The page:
Niiiiiice…’Borat Subsequent Moviefilm’ is Everything You’d Expect and More

by Warren Cantrell on October 22, 2020

in Print Reviews,Reviews

[Rating: Solid Rock Fist Up]

Released on Prime Video on Friday, October 23.

It is true: all of it. Sacha Baron Cohen is indeed back as his most famous alter-ego, Borat, exposing America’s darkest impulses with little more than a nudge and chuckle, and yes, it’s just as crackers as one might expect. A sequel to 2006’s smash hit, this 2020 incarnation titled Borat Subsequent Moviefilm: Delivery of Prodigious Bribe to American Regime for Make Benefit Once Glorious Nation of Kazakhstan might not capture the same lightning in a bottle as its predecessor, but it “plays the hits” in a way that makes for one hell of a good time all the same.

The film doesn’t waste any time getting the audience up to speed on Borat and what he’s been up to in the intervening 14 years since audiences last saw him. Toiling away in a labor camp as punishment for bringing shame to Kazakhstan by way of the first film, Borat’s narration explains how he’s being offered a chance at redemption by his country’s leader. Borat explains that if he can deliver a bribe to Mike Pence and curry favor with America’s strongman regime, all will be forgiven.

Borat’s plans are upended when he arrives in America and learns that his fifteen-year-old daughter, Sandra Jessica Parker Sagdiyev (Maria Bakalova), slipped herself into the shipping crate that had been carrying the bribe. Unable to move forward with his original plans, Borat pivots to a new scheme that will see him offer his kid to the Vice President instead, which opens the door to dozens of jokes about the misogynistic practices of his people (and the Americans who largely shrug off the worst of it). Indeed, when Borat asks a rural supply vendor which cage is the most popular for American fathers shopping for their daughters, the question hardly seems to faze the guy.

The original Borat film got some criticism for its thin structure and narrative, but this isn’t a slight Borat Subsequent Moviefilm should suffer, as the dual thrust of Borat’s redemption project with his father-daughter adventure serve as a sturdy backbone for these events. Although the concept of Borat trying to gift his daughter as a bribe to the American Vice President seems a little whacky on the face of things, it does give Cohen and Bakalova plenty of opportunities to mix with the residents of this country’s famous fly-over states. Cohen’s ability to draw out America’s foundational racism, xenophobia, sexism, and/or predilection for violence during casual conversation is a hallmark of his work, and it has never shined more prominently than in this picture (and with these rubes).

To the film’s credit, the comedy isn’t content to operate on any one level, with gross-out humor (a debutante dance number) mixed liberally with more subtle social commentary (a visit to a women’s health clinic). In the latter case, things feel infinitely more sharp than the first film, with Borat explaining to an anti-abortion clinician why it’s important to get the baby out of his daughter since he is responsible for putting it there (the joke being that the clinician isn’t aware that they’re talking about a plastic cake-topper the girl accidentally swallowed). It is maybe the funniest scene in the film, and it doesn’t need to lean on the cringe-factor or a shock-ambush to land.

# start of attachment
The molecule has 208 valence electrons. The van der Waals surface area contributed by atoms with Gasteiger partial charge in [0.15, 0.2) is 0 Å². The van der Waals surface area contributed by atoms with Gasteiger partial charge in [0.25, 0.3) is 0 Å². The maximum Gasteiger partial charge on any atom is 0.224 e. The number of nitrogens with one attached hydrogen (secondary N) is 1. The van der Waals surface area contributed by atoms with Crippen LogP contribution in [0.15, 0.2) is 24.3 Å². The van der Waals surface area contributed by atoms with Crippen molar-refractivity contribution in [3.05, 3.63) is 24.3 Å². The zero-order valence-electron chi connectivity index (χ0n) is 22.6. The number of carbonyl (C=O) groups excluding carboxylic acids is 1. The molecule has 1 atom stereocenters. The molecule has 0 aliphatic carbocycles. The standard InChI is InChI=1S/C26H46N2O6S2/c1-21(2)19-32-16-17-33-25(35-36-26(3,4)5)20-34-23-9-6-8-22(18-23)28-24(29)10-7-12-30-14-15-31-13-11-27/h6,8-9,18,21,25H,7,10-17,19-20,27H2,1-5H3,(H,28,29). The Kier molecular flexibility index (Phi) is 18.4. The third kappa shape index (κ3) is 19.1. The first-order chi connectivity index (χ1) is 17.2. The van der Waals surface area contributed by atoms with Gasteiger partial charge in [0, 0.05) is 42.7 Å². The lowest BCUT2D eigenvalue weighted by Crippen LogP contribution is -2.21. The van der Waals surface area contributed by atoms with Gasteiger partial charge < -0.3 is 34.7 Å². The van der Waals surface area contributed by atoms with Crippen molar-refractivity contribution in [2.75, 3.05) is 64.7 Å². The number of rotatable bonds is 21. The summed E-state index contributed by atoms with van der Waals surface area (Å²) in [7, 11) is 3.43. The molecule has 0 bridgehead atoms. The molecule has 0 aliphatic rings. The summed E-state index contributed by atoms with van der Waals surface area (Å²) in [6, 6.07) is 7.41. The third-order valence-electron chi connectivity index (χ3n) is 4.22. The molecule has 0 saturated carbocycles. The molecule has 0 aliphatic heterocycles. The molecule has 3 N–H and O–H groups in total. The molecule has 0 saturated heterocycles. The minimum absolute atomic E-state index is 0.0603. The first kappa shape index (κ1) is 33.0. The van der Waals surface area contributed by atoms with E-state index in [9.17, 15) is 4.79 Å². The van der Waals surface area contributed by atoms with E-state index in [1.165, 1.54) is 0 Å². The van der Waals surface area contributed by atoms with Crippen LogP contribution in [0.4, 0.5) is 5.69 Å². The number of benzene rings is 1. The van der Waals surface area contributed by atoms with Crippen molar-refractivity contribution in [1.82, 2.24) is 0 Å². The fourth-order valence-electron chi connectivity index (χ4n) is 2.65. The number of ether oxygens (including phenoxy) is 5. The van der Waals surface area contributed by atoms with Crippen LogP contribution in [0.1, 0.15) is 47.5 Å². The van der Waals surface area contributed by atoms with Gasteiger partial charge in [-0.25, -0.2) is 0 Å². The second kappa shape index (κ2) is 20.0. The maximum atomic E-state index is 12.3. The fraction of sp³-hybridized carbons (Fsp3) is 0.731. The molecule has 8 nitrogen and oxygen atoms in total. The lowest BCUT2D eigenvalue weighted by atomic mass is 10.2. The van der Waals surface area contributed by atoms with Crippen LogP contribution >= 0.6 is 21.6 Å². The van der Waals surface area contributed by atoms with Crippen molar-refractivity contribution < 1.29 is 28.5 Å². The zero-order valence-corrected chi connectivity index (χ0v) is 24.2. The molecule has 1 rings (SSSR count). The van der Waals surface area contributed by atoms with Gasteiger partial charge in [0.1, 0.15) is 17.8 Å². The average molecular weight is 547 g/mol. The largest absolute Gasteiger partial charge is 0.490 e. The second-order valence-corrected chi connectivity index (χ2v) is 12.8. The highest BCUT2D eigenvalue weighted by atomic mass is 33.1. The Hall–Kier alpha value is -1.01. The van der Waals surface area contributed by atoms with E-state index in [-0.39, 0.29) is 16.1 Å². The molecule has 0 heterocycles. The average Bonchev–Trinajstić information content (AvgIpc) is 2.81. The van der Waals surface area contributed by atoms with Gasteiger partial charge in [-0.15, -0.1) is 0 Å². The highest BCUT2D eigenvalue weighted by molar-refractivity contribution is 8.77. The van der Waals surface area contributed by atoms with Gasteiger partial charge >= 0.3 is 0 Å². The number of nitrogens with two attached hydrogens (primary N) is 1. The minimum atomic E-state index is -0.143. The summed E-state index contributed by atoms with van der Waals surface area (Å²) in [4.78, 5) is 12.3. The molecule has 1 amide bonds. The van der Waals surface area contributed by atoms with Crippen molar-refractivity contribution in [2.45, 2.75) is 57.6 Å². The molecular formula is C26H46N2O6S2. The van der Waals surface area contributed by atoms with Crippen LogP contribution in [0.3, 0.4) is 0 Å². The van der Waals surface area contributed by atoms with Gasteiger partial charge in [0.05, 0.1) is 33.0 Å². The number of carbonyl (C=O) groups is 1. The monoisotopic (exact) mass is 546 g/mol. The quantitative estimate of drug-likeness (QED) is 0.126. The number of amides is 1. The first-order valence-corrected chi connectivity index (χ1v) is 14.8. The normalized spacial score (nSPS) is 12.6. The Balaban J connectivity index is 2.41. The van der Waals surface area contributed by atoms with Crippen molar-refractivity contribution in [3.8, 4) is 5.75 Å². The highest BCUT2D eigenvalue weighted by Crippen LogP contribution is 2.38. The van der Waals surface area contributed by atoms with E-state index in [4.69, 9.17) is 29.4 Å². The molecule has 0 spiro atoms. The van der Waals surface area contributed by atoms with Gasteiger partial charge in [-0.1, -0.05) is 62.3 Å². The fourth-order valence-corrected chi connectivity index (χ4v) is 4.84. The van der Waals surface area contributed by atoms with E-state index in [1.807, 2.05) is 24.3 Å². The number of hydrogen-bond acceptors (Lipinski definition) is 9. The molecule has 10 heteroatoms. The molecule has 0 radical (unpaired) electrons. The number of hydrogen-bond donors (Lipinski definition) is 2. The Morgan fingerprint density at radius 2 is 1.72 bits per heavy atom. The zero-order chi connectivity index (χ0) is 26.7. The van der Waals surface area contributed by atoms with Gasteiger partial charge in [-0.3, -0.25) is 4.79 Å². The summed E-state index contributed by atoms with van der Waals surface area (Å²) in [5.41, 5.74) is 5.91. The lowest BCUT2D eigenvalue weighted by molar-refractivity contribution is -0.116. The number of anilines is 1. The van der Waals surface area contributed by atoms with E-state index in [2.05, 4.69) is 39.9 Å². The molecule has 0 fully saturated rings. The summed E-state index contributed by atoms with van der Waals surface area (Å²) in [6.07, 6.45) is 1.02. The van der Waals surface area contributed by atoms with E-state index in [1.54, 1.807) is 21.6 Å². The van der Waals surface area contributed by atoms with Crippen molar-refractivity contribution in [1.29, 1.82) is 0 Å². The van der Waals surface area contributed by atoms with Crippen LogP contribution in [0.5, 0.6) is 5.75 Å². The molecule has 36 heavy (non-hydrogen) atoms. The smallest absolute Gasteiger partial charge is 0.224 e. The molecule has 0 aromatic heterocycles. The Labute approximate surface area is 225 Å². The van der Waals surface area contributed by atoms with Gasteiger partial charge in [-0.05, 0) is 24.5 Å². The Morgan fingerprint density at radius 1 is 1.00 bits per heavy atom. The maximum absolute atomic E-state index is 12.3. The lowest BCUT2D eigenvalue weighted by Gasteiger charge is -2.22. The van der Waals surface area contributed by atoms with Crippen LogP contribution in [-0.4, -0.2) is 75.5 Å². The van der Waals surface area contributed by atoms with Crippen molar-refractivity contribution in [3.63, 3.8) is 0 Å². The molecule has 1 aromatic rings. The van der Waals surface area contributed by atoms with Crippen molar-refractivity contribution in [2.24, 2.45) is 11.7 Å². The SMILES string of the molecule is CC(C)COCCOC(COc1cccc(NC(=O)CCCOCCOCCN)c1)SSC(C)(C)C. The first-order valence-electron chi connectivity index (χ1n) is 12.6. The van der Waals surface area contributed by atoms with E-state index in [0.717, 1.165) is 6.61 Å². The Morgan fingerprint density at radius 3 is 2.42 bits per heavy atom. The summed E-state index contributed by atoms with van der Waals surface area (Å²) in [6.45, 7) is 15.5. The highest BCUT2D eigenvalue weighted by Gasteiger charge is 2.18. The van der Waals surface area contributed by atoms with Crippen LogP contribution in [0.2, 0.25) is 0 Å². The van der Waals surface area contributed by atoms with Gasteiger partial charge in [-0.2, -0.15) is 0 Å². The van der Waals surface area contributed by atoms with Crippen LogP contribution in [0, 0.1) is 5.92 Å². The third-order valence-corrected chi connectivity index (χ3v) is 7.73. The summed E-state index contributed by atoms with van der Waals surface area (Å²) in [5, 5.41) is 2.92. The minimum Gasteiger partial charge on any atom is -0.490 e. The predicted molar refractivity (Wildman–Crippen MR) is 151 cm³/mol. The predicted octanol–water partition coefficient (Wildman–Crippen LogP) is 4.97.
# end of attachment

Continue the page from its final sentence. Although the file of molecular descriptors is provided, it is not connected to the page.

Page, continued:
Admittedly, there are some moments that don’t hit with the same resonance, like a conversation with an Instagram influencer (is this Macey Chanel woman an actor or a real person?), or an etiquette coach, Dr. Jean Sheffield, who Google can’t seem to find. If one begins to question the legitimacy of these moments, the house of cards begins to fall, but there seems to be enough genuine, real-deal American backwards-ness on display to allay most of these fears. When Borat asks a dessert shop owner to write, “Jews will not replace us” on a cake, or a supply vendor for advice on how many gypsies can be gassed with just one tank of propane, the momentary hesitation followed by casual compliance feels entirely legitimate.

Cohen slips into his trusty Borat character with all the comfort of someone riding a bike after a short break from the saddle, even if his notoriety (cleverly addressed early on in Borat Subsequent Moviefilm) has made his guerilla approach to comedy more difficult. Bakalova is the true standout here, however, outpacing the original sidekick (Ken Davitian) as more than just an accessory to the humor, but rather an integral part of it. The best parts of the film wouldn’t work without her total, focused commitment to each bit, and as Rudy Giuliani learned the hard way, she’s every bit as capable as Cohen when it comes to skewering idiots.

Dropping tomorrow on Amazon Prime, Borat Subsequent Moviefilm is a good time, and has transitioned well from the Bush to Trump era. The political humor is there, to be sure, but it is Bakalova that anchors the richest satire of the piece. After all, how can an audience not laugh when Borat shops for dresses with his daughter and asks, “Where is the no means yes section?” A person giggles instinctively at this, then gasp-chuckles when the salesperson dutifully finds a garment to match the request. This is the rhythm Cohen has developed for his humor over the last 20 years, a sort of chuckle, gulp, wince, guffaw symphony whose composer, from the looks of this one, anyway, still has plenty of ink left in the pen.

“Obvious Child” is the debut novel of Warren Cantrell, a film and music critic based out of Seattle, Washington. Mr. Cantrell has covered the Sundance and Seattle International Film Festivals, and provides regular dispatches for Scene-Stealers and The Playlist. Warren holds a B.A. and M.A. in History, and his hobbies include bourbon drinking, novel writing, and full-contact kickboxing.


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